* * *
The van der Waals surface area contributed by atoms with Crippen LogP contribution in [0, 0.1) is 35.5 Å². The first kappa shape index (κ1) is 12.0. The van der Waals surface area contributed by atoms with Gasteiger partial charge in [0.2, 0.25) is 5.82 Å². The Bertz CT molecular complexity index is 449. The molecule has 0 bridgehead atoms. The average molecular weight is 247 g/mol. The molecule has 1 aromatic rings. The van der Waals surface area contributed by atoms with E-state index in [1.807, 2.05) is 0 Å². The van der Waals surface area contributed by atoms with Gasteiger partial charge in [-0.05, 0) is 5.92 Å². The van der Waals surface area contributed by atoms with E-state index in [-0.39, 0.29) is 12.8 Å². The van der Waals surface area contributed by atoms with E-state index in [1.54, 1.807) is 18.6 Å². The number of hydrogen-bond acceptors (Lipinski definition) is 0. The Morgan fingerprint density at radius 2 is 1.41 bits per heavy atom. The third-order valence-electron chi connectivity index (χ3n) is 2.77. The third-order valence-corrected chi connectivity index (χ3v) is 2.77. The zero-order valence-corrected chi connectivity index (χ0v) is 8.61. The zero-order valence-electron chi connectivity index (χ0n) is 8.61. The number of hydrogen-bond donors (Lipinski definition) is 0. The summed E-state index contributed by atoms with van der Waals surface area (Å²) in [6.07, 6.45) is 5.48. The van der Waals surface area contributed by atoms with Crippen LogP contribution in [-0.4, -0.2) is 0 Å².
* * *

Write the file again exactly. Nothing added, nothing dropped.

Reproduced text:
The van der Waals surface area contributed by atoms with Crippen LogP contribution in [0, 0.1) is 35.5 Å². The first kappa shape index (κ1) is 12.0. The van der Waals surface area contributed by atoms with Gasteiger partial charge in [0.2, 0.25) is 5.82 Å². The Bertz CT molecular complexity index is 449. The molecule has 0 bridgehead atoms. The average molecular weight is 247 g/mol. The molecule has 1 aromatic rings. The van der Waals surface area contributed by atoms with E-state index in [1.807, 2.05) is 0 Å². The van der Waals surface area contributed by atoms with Gasteiger partial charge in [-0.05, 0) is 5.92 Å². The van der Waals surface area contributed by atoms with E-state index in [-0.39, 0.29) is 12.8 Å². The van der Waals surface area contributed by atoms with E-state index in [1.54, 1.807) is 18.6 Å². The number of hydrogen-bond acceptors (Lipinski definition) is 0. The Morgan fingerprint density at radius 2 is 1.41 bits per heavy atom. The third-order valence-electron chi connectivity index (χ3n) is 2.77. The third-order valence-corrected chi connectivity index (χ3v) is 2.77. The zero-order valence-corrected chi connectivity index (χ0v) is 8.61. The zero-order valence-electron chi connectivity index (χ0n) is 8.61. The number of hydrogen-bond donors (Lipinski definition) is 0. The summed E-state index contributed by atoms with van der Waals surface area (Å²) in [6.07, 6.45) is 5.48. The van der Waals surface area contributed by atoms with Crippen LogP contribution in [-0.4, -0.2) is 0 Å².